Prior to the KIOL move, KUST tested the new transmitting site with nonstop commercial free television themes as "TV 103".

Jack FM

On August 30, 2007, the Houston Chronicle reported that KIOL would be switching to the Jack FM format at 10:37 a.m. the following day, and adopting new call letters, KHJK [1]. The final three songs on "Rock 103.7" were "Mary Jane's Last Dance by Tom Petty, "Cold As Ice" by Foreigner (followed by a promo that "your world will change after this song" and to "tell everyone you know to listen"), and "Fire" by Jimi Hendrix, while the first two songs on "Jack" were "Jumpin' Jack Flash" by The Rolling Stones" and "Let's Go Crazy" by Prince.

Move to Adult Album Alternative

On May 6, 2009, KHJK shifted from adult hits to AAA as "103-7FM."[3]

Cumulus Divestiture; Sale to EMF

As part of a prepackaged bankruptcy filing, the lenders took over the license of four Cumulus Media Partners stations; two in the Kansas City metro area (KCHZ and KMJK) and the two rimshot signals in the Houston metro, KHJK and KFNC, in November 2011.[4] Station broker Larry Patrick became majority owner and set out to sell the stations to recover the value for the lenders. After the filing, Cumulus continued to program the stations under LMA. While Cumulus could have purchased the stations back, the highest bidder for KFNC was David Gow, owner of KGOW (1560 The Game) and the highest bidder for KHJK was Educational Media Foundation, who programs Christian AC and Christian Rock formats.[5]

EMF switched the format of KHJK to Air 1 at 5:00 p.m. on July 17, 2012.[6] The last songs played on 103.7 FM were The Old Apartment by Barenaked Ladies, Eyes Wide Open by Gotye, Mary Jane's Last Dance by Tom Petty and the Heartbreakers, In The End by Linkin Park, Closing Time by Semisonic, and It's The End Of The World As We Know It (And I Feel Fine) by R.E.M..[7]

Between In The End and Closing Time, KHJK voiceover Mike McKay gave this goodbye message:

"Houston, thank you. It's been an amazing ride. Steve, Donna, and the entire 103-7FM crew want to say thanks for being there for us. Attending our events, coming to our shows, and just for listening to Houston's adult alternative, 103-7FM. It's been our pleasure serving you some of the best new music out there and playing music you can't hear anywhere else but 103-7FM. You are the best listeners we could have ever asked for, and we'll miss you. Thanks again. And are you hiring?"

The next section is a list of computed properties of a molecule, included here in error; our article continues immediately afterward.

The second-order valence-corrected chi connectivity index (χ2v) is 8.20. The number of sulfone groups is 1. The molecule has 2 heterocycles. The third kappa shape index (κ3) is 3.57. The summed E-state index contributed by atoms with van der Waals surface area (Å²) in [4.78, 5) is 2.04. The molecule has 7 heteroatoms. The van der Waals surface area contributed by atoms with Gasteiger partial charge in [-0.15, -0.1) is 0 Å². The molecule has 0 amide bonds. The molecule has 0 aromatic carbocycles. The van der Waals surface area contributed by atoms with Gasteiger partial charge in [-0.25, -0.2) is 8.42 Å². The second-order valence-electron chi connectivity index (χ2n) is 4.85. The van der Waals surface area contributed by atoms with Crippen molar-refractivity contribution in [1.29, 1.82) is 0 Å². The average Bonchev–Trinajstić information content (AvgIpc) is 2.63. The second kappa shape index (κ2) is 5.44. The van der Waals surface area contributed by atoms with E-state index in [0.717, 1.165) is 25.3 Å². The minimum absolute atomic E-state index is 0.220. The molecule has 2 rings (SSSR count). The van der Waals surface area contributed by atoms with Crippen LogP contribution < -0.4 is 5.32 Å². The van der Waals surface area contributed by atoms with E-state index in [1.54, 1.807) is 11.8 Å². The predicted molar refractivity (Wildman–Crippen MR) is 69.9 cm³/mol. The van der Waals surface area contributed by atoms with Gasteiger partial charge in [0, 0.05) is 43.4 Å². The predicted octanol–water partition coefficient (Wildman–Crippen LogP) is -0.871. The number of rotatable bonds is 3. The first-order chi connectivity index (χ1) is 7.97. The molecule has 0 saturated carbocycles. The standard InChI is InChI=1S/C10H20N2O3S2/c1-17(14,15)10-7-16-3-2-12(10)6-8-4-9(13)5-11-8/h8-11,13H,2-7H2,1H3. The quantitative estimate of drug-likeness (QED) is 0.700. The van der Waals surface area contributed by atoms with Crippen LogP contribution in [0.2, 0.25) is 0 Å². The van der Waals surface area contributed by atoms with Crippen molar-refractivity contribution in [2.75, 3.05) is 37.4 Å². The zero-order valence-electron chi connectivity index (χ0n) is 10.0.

The first song on "Air 1" was "Me Without You" by TobyMac.[3] The purchase of KHJK by EMF was consummated on October 15, 2012 at a price of $5 million. Because the station rimshots from Devers (where its transmitter is located), KHJK's signal is either marginal or weak in the northern and western areas of the Houston metropolitan area. These areas, however, are largely served by competing Christian station KSBJ.

Callsign history

HD radio

Cumulus Broadcasting began upgrading its stations to HD Radio broadcasting in 2005. One of the first ten stations to be upgraded was KIOL.[8] The station had been simulcast on KRBE HD-2, but this was replaced by a feed of the True Oldies Channel in June 2012.[9]

References

  1. ^ Radio-Locator.com/KHJK
  2. ^ Radio-Locator.com/K237FS
  3. ^ a b "Archived copy". Archived from the original on 2012-07-19. Retrieved 2012-07-18.CS1 maint: archived copy as title (link)
  4. ^ http://licensing.fcc.gov/cgi-bin/ws.exe/prod/cdbs/pubacc/prod/app_det.pl?Application_id=1463983
  5. ^ http://blog.chron.com/sportsmedia/2012/05/gow-communications-owner-of-1560-am-to-purchase-espn-radio-affiiate-97-5-fm/
  6. ^ http://mikemcguff.blogspot.com/2012/07/1037-khjk-becomes-air-1.html
  7. ^ "103.7 KHJK Houston's Adult Alternative - Last Moments and Flip to Air1" -YouTube
  8. ^ Harnett, Mary Beth (2006-04-24). "Harris Corporation Announces Multi-Deal Agreement as Exclusive HD Radio(TM) Supplier to Cumulus Broadcasting". EE Times.[permanent dead link]
  9. ^ "Archived copy". Archived from the original on 2014-02-02. Retrieved 2012-07-17.CS1 maint: archived copy as title (link)